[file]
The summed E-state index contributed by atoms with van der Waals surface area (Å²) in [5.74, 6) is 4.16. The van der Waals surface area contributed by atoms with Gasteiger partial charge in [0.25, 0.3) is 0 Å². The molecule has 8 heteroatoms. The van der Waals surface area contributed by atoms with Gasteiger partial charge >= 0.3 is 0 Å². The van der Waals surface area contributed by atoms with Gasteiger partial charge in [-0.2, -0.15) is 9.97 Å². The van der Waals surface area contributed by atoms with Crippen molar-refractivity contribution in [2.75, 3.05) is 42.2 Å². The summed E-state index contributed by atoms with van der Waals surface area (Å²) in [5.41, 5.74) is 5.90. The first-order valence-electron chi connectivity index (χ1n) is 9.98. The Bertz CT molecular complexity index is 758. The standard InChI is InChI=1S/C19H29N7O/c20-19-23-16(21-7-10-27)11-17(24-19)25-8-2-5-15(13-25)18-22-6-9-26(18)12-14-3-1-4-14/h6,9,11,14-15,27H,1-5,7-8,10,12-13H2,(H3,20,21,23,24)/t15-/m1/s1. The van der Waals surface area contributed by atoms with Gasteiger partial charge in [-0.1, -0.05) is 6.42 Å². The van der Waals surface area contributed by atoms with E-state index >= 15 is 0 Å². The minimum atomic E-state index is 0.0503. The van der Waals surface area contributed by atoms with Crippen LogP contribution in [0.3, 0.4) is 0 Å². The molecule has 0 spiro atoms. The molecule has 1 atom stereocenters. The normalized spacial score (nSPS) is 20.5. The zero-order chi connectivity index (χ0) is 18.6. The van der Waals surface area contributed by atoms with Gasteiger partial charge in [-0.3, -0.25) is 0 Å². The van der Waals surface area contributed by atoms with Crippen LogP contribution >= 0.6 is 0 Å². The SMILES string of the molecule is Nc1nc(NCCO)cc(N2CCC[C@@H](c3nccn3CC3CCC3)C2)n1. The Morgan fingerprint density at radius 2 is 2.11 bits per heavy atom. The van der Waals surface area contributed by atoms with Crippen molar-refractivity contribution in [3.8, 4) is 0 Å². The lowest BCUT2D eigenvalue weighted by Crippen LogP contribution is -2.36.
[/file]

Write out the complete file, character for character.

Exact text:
The summed E-state index contributed by atoms with van der Waals surface area (Å²) in [5.74, 6) is 4.16. The van der Waals surface area contributed by atoms with Gasteiger partial charge in [0.25, 0.3) is 0 Å². The molecule has 8 heteroatoms. The van der Waals surface area contributed by atoms with Gasteiger partial charge >= 0.3 is 0 Å². The van der Waals surface area contributed by atoms with Gasteiger partial charge in [-0.2, -0.15) is 9.97 Å². The van der Waals surface area contributed by atoms with Crippen molar-refractivity contribution in [2.75, 3.05) is 42.2 Å². The summed E-state index contributed by atoms with van der Waals surface area (Å²) in [5.41, 5.74) is 5.90. The first-order valence-electron chi connectivity index (χ1n) is 9.98. The Bertz CT molecular complexity index is 758. The standard InChI is InChI=1S/C19H29N7O/c20-19-23-16(21-7-10-27)11-17(24-19)25-8-2-5-15(13-25)18-22-6-9-26(18)12-14-3-1-4-14/h6,9,11,14-15,27H,1-5,7-8,10,12-13H2,(H3,20,21,23,24)/t15-/m1/s1. The van der Waals surface area contributed by atoms with Gasteiger partial charge in [-0.1, -0.05) is 6.42 Å². The van der Waals surface area contributed by atoms with E-state index >= 15 is 0 Å². The minimum atomic E-state index is 0.0503. The van der Waals surface area contributed by atoms with Crippen LogP contribution in [0.3, 0.4) is 0 Å². The molecule has 0 spiro atoms. The molecule has 1 atom stereocenters. The normalized spacial score (nSPS) is 20.5. The zero-order chi connectivity index (χ0) is 18.6. The van der Waals surface area contributed by atoms with Gasteiger partial charge in [-0.3, -0.25) is 0 Å². The van der Waals surface area contributed by atoms with Crippen LogP contribution >= 0.6 is 0 Å². The SMILES string of the molecule is Nc1nc(NCCO)cc(N2CCC[C@@H](c3nccn3CC3CCC3)C2)n1. The Morgan fingerprint density at radius 2 is 2.11 bits per heavy atom. The van der Waals surface area contributed by atoms with Crippen molar-refractivity contribution in [3.8, 4) is 0 Å². The lowest BCUT2D eigenvalue weighted by Crippen LogP contribution is -2.36.